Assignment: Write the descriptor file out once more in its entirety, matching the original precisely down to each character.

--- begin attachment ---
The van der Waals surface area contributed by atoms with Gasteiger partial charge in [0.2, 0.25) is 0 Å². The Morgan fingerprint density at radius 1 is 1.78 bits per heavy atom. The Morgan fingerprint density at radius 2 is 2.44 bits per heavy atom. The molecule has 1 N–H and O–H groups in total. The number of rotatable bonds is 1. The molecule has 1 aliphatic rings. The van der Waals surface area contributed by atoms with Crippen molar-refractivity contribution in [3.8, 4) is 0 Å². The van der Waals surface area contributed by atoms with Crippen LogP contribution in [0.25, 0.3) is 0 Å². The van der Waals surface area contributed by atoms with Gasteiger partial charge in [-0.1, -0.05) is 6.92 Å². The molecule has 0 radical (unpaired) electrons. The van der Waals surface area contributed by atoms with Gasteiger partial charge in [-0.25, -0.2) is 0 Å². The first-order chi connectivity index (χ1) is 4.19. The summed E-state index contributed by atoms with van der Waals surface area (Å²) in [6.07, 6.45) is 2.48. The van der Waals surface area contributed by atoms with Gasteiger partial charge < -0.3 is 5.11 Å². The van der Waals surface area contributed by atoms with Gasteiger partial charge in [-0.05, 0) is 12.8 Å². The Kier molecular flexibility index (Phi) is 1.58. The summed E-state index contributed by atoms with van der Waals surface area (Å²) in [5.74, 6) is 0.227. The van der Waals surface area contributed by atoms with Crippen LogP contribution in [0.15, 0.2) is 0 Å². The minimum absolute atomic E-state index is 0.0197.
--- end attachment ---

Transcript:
The van der Waals surface area contributed by atoms with Gasteiger partial charge in [0.2, 0.25) is 0 Å². The Morgan fingerprint density at radius 1 is 1.78 bits per heavy atom. The Morgan fingerprint density at radius 2 is 2.44 bits per heavy atom. The molecule has 1 N–H and O–H groups in total. The number of rotatable bonds is 1. The molecule has 1 aliphatic rings. The van der Waals surface area contributed by atoms with Crippen molar-refractivity contribution in [3.8, 4) is 0 Å². The van der Waals surface area contributed by atoms with Crippen LogP contribution in [0.25, 0.3) is 0 Å². The van der Waals surface area contributed by atoms with Gasteiger partial charge in [-0.1, -0.05) is 6.92 Å². The molecule has 0 radical (unpaired) electrons. The van der Waals surface area contributed by atoms with Gasteiger partial charge in [-0.25, -0.2) is 0 Å². The first-order chi connectivity index (χ1) is 4.19. The summed E-state index contributed by atoms with van der Waals surface area (Å²) in [6.07, 6.45) is 2.48. The van der Waals surface area contributed by atoms with Gasteiger partial charge < -0.3 is 5.11 Å². The van der Waals surface area contributed by atoms with Gasteiger partial charge in [-0.05, 0) is 12.8 Å². The Kier molecular flexibility index (Phi) is 1.58. The summed E-state index contributed by atoms with van der Waals surface area (Å²) in [5.74, 6) is 0.227. The van der Waals surface area contributed by atoms with Crippen LogP contribution in [0.15, 0.2) is 0 Å². The minimum absolute atomic E-state index is 0.0197.